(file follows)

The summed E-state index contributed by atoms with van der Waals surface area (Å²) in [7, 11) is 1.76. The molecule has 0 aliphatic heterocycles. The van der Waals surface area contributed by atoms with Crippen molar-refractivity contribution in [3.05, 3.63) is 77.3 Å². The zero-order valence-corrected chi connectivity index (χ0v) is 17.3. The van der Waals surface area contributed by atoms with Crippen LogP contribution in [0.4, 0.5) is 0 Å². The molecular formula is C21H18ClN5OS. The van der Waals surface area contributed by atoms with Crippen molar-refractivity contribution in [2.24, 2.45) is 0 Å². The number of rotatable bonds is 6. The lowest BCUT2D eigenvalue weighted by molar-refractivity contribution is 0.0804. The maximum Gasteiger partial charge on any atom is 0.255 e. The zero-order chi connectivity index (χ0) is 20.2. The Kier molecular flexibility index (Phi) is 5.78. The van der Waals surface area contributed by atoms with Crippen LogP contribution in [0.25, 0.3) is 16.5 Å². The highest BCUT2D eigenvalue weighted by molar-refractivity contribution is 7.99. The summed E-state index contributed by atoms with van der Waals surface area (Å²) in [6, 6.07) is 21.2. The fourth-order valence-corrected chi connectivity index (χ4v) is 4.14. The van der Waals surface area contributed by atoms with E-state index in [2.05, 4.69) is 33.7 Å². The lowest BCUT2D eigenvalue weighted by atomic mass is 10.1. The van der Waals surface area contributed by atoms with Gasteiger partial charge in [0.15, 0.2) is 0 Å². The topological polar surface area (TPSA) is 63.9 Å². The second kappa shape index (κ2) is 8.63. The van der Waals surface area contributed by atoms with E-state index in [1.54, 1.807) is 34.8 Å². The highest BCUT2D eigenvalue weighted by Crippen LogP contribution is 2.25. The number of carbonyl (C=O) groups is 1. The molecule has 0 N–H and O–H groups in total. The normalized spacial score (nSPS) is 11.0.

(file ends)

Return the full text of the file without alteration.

The summed E-state index contributed by atoms with van der Waals surface area (Å²) in [7, 11) is 1.76. The molecule has 0 aliphatic heterocycles. The van der Waals surface area contributed by atoms with Crippen molar-refractivity contribution in [3.05, 3.63) is 77.3 Å². The zero-order valence-corrected chi connectivity index (χ0v) is 17.3. The van der Waals surface area contributed by atoms with Crippen LogP contribution in [0.4, 0.5) is 0 Å². The molecular formula is C21H18ClN5OS. The van der Waals surface area contributed by atoms with Crippen molar-refractivity contribution in [2.24, 2.45) is 0 Å². The number of rotatable bonds is 6. The lowest BCUT2D eigenvalue weighted by molar-refractivity contribution is 0.0804. The maximum Gasteiger partial charge on any atom is 0.255 e. The zero-order chi connectivity index (χ0) is 20.2. The Kier molecular flexibility index (Phi) is 5.78. The van der Waals surface area contributed by atoms with Crippen LogP contribution in [0.25, 0.3) is 16.5 Å². The highest BCUT2D eigenvalue weighted by molar-refractivity contribution is 7.99. The summed E-state index contributed by atoms with van der Waals surface area (Å²) in [6, 6.07) is 21.2. The fourth-order valence-corrected chi connectivity index (χ4v) is 4.14. The van der Waals surface area contributed by atoms with E-state index in [2.05, 4.69) is 33.7 Å². The lowest BCUT2D eigenvalue weighted by atomic mass is 10.1. The van der Waals surface area contributed by atoms with Gasteiger partial charge in [0.15, 0.2) is 0 Å². The topological polar surface area (TPSA) is 63.9 Å². The second kappa shape index (κ2) is 8.63. The van der Waals surface area contributed by atoms with E-state index in [1.54, 1.807) is 34.8 Å². The highest BCUT2D eigenvalue weighted by Crippen LogP contribution is 2.25. The number of carbonyl (C=O) groups is 1. The molecule has 0 N–H and O–H groups in total. The normalized spacial score (nSPS) is 11.0.